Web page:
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Brand Iowa's name behind the plate

BY BEN SCHUFF | APRIL 18, 2012 6:30 AM

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Keith Brand has raised some eyebrows during his time with the Iowa baseball team. The causes have been both positive and negative.

But lately, it's been more good than bad.

Brand has started seven-consecutive Big Ten games at catcher for the Hawkeyes, and he will get his 13th start of the year tonight against Bradley.

A significant reason for this has been the lengthy recovery period for fellow catcher Dan Sheppard. Iowa's primary catcher underwent Tommy John surgery on his throwing elbow on March 20, 2011. While Sheppard has started a team-high 20 games behind the plate this season, he said he's still not back to 100 percent.

That has opened the door for Brand, who's performing well given the start he had to his Iowa career.

The 21-year-old came to the Hawkeyes as a walk-on in 2010. He redshirted that season — his main duty was that of bullpen catcher — and was unimpressive upon arrival.

"He could throw, but he literally could not hit the ball out of the infield," manager Jack Dahm said. "I was like, 'Man, how is this guy ever going to play?' "

The Northbrook, Ill., native wasn't recruited out of high school. In fact, it was a phone call from his American Legion coach Mitch Stewart that landed Brand on the team, Dahm said.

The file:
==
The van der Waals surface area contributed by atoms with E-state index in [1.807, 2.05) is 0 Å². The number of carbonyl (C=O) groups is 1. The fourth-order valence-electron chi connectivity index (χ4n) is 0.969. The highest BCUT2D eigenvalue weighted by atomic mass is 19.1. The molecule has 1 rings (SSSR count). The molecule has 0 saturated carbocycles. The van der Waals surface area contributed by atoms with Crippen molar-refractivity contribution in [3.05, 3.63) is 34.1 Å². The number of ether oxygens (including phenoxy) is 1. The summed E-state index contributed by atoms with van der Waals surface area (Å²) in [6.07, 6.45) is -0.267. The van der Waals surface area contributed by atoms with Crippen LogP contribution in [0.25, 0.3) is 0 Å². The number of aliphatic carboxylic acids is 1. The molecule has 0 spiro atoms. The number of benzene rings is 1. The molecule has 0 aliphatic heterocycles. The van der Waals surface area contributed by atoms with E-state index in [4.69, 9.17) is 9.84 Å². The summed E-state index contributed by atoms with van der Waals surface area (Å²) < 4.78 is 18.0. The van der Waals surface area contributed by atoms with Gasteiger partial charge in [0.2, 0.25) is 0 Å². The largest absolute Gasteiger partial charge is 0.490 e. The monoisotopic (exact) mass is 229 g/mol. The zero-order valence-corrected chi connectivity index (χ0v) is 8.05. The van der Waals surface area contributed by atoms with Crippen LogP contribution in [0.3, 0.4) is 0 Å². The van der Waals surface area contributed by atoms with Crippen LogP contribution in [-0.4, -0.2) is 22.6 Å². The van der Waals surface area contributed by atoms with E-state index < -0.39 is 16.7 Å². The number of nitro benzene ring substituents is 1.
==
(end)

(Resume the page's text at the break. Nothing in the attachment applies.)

"Freshman year, I came in here as a walk-on — I was awful," Brand said. "Coming in here, I had only seen a couple of guys throw 90 miles per hour. I was way behind everyone. To be honest, coming in, I really couldn't even hit the ball."

Dahm noticed a lot of progress by the end of that season, though, and remembered telling Brand he was one of the most improved players on the team by year's end.

This year, Brand is hitting .270 in 37 at-bats. He's tied for the team lead with 6 RBIs in Big Ten play, and his .429 on-base percentage is third-best among his teammates with more than 10 starts.

Several developments could explain Brand's relative rise as a Hawkeye. He has improved in the batter's box, which he attributed to an approach of "realizing what type of player I needed to be to be successful at this level."

Brand also is now using a shorter bat. The right-handed hitter swung a 33-inch bat earlier in his career, holding it at the end by the knob. Now, he's using a 32-incher and choking up on it about an inch.

"It's really helped me stay short to the ball and be able to hit 90-mph fastballs and sliders," he said. "It's an adjustment I had to make to be successful at this level."

Both Brand and Dahm credited everyday work alongside Sheppard in practice for improvements behind the plate. The two catchers both talked about a practice routine they call the "mirror drill," which Brand described as setting up "across from each other and mirroring what the other one does in terms of blocking."  

"I've just been sticking to my approach, doing what I do when I get the opportunities and taking advantage of those opportunities," Brand said. "Luckily, I'm in a position where I'm getting more of those opportunities and getting more of a chance to prove myself."

Follow DI baseball reporter Ben Schuff on Twitter.


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